ORCHARD PARK,N.Y. — ORCHARD PARK, N.Y. -- The only member of the National Football League to die in Vietnam was former Buffalo Bills guard Bob Kalsu, who was serving in that war as a first lieutenant.
For Buffalo linebacker Carlton Bailey, a Woodlawn graduate who played at North Carolina, the plaque outside the Bills' offices honoring Kalsu is a sober reminder. Bailey's father, Army Sgt. Conway Bailey, is on duty in Saudi Arabia, where war began yesterday.
"It's kind of hard not to think about it when one of your loved ones is over there. It's real hard," said Bailey an hour before war broke out last night. "But in the latest letter I received from my father, about two weeks ago, he said, 'Do the best you can and don't worry about me.'
"He said to take care of things here and get to the Super Bowl, and he'll take care of things there."
The biggest game of Bailey's career is Sunday, the AFC championship game against the Los Angeles Raiders at Buffalo's Rich Stadium.
On a squad that features such defensive standouts as lineman Bruce Smith and linebackers Shane Conlan and Cornelius Bennett, Bailey gets little attention. But even though he splits playing time with Ray Bentley at right inside linebacker and has started only five games, he has still managed 57 tackles and two sacks. He also has 18 hits while covering kickoffs and punts.
"Ray might run out of the tunnel on Sunday as the starter, but I'll be right in there in the second quarter," Bailey said. "We'll split time in the second half if we're not in a nickel defense."
Bailey's most productive game came in the regular-season finale against Washington at RFK Stadium, when he had six solo tackles and four assists in a losing effort. Under normal circumstances, his father, an assistant warden in civilian life, would have been at that game.
"My father was on active duty for 15 years and in the reserves the last 10," Bailey said. "He spent two tours of duty in Vietnam, but he never talked much about it. I guess it was hard for him.
"He was activated in September and sent overseas about a month or two later. I was praying that he wouldn't be sent, but I guess when your country calls, you do your duty."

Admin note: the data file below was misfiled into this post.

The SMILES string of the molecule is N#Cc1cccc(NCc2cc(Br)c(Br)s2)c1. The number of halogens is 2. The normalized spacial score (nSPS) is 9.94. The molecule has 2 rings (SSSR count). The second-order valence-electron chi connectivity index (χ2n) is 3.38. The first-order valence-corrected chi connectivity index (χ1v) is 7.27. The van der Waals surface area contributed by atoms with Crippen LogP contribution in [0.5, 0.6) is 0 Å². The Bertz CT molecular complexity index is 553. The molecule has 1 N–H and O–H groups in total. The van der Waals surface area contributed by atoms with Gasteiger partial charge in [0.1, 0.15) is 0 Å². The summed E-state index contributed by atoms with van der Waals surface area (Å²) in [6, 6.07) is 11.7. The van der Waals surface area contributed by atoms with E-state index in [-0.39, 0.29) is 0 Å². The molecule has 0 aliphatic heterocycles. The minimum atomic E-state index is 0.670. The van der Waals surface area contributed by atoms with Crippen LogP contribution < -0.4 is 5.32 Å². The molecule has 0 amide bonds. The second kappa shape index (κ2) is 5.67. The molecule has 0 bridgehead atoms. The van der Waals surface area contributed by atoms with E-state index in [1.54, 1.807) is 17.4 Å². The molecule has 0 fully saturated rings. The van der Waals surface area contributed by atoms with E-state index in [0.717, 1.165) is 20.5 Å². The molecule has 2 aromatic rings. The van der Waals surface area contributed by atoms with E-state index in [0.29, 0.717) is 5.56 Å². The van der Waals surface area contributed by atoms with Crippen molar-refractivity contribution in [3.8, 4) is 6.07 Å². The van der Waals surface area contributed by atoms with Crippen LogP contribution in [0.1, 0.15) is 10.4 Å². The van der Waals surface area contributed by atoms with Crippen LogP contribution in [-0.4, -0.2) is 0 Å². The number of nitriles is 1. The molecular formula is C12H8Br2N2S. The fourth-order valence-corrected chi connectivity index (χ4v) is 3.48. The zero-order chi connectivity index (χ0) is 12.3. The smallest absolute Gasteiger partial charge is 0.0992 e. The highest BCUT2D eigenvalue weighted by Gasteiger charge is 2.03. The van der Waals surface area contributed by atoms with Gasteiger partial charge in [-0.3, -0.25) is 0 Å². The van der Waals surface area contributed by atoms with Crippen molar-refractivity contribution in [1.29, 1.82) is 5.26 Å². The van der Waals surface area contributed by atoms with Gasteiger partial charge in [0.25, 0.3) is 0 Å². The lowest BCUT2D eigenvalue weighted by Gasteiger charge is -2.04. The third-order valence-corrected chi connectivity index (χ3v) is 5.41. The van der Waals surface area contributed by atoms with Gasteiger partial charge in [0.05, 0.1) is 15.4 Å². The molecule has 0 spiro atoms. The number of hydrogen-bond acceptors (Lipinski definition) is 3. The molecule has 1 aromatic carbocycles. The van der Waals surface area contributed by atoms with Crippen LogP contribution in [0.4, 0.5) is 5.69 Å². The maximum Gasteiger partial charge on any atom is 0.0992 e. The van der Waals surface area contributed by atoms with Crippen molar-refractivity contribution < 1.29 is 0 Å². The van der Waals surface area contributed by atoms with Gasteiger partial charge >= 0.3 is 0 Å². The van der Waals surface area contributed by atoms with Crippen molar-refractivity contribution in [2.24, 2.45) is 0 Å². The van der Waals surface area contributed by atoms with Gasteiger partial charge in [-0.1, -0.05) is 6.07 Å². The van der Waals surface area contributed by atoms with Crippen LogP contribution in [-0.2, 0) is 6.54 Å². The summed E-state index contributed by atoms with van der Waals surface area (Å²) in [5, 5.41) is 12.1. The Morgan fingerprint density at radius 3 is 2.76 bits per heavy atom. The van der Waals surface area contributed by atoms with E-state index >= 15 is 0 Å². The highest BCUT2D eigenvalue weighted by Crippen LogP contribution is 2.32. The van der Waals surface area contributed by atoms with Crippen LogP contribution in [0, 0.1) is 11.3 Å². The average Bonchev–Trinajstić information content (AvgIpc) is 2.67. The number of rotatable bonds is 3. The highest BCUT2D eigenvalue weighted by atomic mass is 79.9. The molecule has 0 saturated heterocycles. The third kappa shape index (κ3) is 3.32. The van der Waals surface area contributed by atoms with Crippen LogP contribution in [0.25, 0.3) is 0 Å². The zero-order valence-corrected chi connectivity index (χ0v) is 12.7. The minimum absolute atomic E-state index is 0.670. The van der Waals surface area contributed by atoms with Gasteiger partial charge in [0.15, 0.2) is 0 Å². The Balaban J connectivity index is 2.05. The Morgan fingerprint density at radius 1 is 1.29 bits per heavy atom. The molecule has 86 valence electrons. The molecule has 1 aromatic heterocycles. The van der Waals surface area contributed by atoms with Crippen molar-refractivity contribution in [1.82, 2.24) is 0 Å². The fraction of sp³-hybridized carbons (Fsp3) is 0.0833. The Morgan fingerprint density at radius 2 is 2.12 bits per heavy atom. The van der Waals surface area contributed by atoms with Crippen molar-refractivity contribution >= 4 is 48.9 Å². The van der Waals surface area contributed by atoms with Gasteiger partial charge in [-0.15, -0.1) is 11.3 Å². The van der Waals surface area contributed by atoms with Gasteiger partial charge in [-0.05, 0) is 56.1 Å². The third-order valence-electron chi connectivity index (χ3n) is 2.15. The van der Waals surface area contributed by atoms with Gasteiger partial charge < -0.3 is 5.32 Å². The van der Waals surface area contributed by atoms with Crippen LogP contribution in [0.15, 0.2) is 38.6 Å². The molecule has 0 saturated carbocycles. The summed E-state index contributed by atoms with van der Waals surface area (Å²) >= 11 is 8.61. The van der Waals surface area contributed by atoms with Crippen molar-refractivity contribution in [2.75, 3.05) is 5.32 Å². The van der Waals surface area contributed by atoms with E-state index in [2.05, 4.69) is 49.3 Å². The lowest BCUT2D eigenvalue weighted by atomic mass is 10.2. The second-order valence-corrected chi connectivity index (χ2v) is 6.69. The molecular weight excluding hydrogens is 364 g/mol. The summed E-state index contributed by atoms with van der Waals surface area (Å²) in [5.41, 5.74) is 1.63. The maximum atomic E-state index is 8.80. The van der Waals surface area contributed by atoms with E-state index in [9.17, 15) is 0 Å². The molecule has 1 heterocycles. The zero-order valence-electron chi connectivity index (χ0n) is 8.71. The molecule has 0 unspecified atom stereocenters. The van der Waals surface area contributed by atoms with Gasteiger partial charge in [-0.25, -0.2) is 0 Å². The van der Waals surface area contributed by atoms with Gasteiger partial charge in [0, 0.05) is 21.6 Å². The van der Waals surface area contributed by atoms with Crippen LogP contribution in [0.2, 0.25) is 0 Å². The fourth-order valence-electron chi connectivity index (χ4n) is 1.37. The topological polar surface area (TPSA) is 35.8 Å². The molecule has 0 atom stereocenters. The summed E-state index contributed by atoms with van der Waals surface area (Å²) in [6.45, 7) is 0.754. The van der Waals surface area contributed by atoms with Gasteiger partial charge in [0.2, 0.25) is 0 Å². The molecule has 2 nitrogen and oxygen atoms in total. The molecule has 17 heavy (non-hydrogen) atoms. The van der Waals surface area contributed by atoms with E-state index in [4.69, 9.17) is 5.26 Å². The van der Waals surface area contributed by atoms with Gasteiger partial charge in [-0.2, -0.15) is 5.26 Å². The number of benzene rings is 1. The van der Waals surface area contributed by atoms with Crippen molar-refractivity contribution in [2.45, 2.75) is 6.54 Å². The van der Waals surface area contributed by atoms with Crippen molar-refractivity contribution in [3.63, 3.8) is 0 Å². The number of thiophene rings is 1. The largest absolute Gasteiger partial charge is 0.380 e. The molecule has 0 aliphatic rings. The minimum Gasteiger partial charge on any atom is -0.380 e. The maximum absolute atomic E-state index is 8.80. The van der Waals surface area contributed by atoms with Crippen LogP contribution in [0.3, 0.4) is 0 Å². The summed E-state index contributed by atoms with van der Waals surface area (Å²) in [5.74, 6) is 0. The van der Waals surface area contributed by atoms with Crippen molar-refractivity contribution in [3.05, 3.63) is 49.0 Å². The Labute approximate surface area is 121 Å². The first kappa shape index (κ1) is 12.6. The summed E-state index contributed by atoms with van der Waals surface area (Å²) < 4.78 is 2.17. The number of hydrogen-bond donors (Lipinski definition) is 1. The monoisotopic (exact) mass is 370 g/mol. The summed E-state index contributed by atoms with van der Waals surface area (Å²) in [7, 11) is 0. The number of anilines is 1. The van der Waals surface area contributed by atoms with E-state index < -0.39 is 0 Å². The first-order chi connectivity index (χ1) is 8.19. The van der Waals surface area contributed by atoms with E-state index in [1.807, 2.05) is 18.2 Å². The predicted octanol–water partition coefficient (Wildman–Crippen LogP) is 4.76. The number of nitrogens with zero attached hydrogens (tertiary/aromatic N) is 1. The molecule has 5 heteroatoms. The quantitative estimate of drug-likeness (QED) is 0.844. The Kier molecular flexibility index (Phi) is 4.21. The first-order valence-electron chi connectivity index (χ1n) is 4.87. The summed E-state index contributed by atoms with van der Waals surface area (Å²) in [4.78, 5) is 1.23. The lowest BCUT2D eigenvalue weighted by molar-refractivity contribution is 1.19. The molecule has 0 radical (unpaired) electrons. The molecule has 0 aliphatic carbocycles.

Bailey said that while his father remained upbeat, he did detect an apprehensive tone in a recent letter.
"It sounded like he was nervous, more so than about Vietnam," the player said. "Maybe it's because the United States has always fought for democracy, but this time, we could end up fighting for oil."
This week, Bailey bought an armload of Bills shirts and caps as part of a package he plans to send to his father. Bailey has been videotaping recent Bills games so his father can share this special time in his son's life.
"The hottest thing over there is the newspapers. They get the news a couple of days after everything happens," Bailey said. "I sent him a letter and told him that if I'm blessed enough to make a big play, that, hopefully, when he gets to read about it that he'll know there was something a little extra in there to make him proud of me."
Bailey will need to muster all the concentration he can on Sunday.
"It's kind of difficult [not to think about his father], but the type of person that he is, he wouldn't want me to dwell on it," Bailey said.
Outside linebacker Darryl Talley, who plays beside Bailey, said that his teammate was so successful at keeping his focus that Talley never suspected Bailey was going through a difficult time.
"He hasn't missed a beat, he hasn't missed a call, he hasn't missed a down," Talley said. "So that shows he's concentrating exactly on what he has to do. That takes discipline -- a whole lot of discipline."